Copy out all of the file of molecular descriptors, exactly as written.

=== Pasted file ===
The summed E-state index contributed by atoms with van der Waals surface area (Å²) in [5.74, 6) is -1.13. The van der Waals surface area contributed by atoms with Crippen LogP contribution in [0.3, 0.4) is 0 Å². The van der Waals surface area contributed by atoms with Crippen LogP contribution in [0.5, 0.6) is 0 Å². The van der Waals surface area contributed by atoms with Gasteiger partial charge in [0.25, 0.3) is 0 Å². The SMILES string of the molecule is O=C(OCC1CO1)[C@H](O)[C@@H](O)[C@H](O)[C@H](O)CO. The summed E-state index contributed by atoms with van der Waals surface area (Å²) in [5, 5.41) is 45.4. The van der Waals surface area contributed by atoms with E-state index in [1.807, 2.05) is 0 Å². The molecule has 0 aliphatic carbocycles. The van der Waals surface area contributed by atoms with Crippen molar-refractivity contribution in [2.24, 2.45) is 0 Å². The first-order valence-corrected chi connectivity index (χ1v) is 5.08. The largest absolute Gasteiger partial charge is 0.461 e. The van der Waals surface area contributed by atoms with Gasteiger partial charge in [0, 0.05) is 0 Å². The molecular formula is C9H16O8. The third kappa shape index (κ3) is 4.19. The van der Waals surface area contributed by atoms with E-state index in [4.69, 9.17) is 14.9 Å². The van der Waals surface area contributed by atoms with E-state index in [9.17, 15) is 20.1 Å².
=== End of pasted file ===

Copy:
The summed E-state index contributed by atoms with van der Waals surface area (Å²) in [5.74, 6) is -1.13. The van der Waals surface area contributed by atoms with Crippen LogP contribution in [0.3, 0.4) is 0 Å². The van der Waals surface area contributed by atoms with Crippen LogP contribution in [0.5, 0.6) is 0 Å². The van der Waals surface area contributed by atoms with Gasteiger partial charge in [0.25, 0.3) is 0 Å². The SMILES string of the molecule is O=C(OCC1CO1)[C@H](O)[C@@H](O)[C@H](O)[C@H](O)CO. The summed E-state index contributed by atoms with van der Waals surface area (Å²) in [5, 5.41) is 45.4. The van der Waals surface area contributed by atoms with E-state index in [1.807, 2.05) is 0 Å². The molecule has 0 aliphatic carbocycles. The van der Waals surface area contributed by atoms with Crippen molar-refractivity contribution in [2.24, 2.45) is 0 Å². The first-order valence-corrected chi connectivity index (χ1v) is 5.08. The largest absolute Gasteiger partial charge is 0.461 e. The van der Waals surface area contributed by atoms with Gasteiger partial charge in [0, 0.05) is 0 Å². The molecular formula is C9H16O8. The third kappa shape index (κ3) is 4.19. The van der Waals surface area contributed by atoms with E-state index in [4.69, 9.17) is 14.9 Å². The van der Waals surface area contributed by atoms with E-state index in [9.17, 15) is 20.1 Å².